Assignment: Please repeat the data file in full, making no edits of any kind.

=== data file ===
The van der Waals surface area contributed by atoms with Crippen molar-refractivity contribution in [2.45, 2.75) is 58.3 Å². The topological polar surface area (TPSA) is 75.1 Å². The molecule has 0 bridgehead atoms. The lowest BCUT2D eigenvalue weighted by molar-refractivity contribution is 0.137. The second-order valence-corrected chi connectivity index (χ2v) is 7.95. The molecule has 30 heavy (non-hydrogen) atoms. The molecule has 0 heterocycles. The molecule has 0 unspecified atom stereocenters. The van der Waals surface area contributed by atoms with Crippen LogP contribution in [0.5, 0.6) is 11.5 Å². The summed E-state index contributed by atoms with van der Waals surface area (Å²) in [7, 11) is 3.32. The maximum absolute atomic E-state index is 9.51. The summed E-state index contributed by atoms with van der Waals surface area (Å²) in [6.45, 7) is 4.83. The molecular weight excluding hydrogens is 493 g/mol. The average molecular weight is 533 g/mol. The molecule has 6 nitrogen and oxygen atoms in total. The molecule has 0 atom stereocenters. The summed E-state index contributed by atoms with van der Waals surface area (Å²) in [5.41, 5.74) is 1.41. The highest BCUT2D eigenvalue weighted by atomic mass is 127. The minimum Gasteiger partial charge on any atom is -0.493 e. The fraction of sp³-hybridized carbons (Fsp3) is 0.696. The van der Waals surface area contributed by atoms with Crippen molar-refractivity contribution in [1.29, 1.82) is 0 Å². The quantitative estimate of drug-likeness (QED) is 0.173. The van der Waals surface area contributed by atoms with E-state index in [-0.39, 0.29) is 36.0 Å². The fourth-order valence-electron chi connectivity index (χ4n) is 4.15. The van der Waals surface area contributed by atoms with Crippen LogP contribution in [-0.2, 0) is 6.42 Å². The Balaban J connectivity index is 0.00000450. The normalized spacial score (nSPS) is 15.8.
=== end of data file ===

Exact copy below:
The van der Waals surface area contributed by atoms with Crippen molar-refractivity contribution in [2.45, 2.75) is 58.3 Å². The topological polar surface area (TPSA) is 75.1 Å². The molecule has 0 bridgehead atoms. The lowest BCUT2D eigenvalue weighted by molar-refractivity contribution is 0.137. The second-order valence-corrected chi connectivity index (χ2v) is 7.95. The molecule has 30 heavy (non-hydrogen) atoms. The molecule has 0 heterocycles. The molecule has 0 unspecified atom stereocenters. The van der Waals surface area contributed by atoms with Crippen LogP contribution in [0.5, 0.6) is 11.5 Å². The summed E-state index contributed by atoms with van der Waals surface area (Å²) in [7, 11) is 3.32. The maximum absolute atomic E-state index is 9.51. The summed E-state index contributed by atoms with van der Waals surface area (Å²) in [6.45, 7) is 4.83. The molecular weight excluding hydrogens is 493 g/mol. The average molecular weight is 533 g/mol. The molecule has 6 nitrogen and oxygen atoms in total. The molecule has 0 atom stereocenters. The summed E-state index contributed by atoms with van der Waals surface area (Å²) in [5.41, 5.74) is 1.41. The highest BCUT2D eigenvalue weighted by atomic mass is 127. The minimum Gasteiger partial charge on any atom is -0.493 e. The fraction of sp³-hybridized carbons (Fsp3) is 0.696. The van der Waals surface area contributed by atoms with Crippen molar-refractivity contribution in [1.29, 1.82) is 0 Å². The quantitative estimate of drug-likeness (QED) is 0.173. The van der Waals surface area contributed by atoms with E-state index in [-0.39, 0.29) is 36.0 Å². The fourth-order valence-electron chi connectivity index (χ4n) is 4.15. The van der Waals surface area contributed by atoms with Crippen LogP contribution in [-0.2, 0) is 6.42 Å². The Balaban J connectivity index is 0.00000450. The normalized spacial score (nSPS) is 15.8.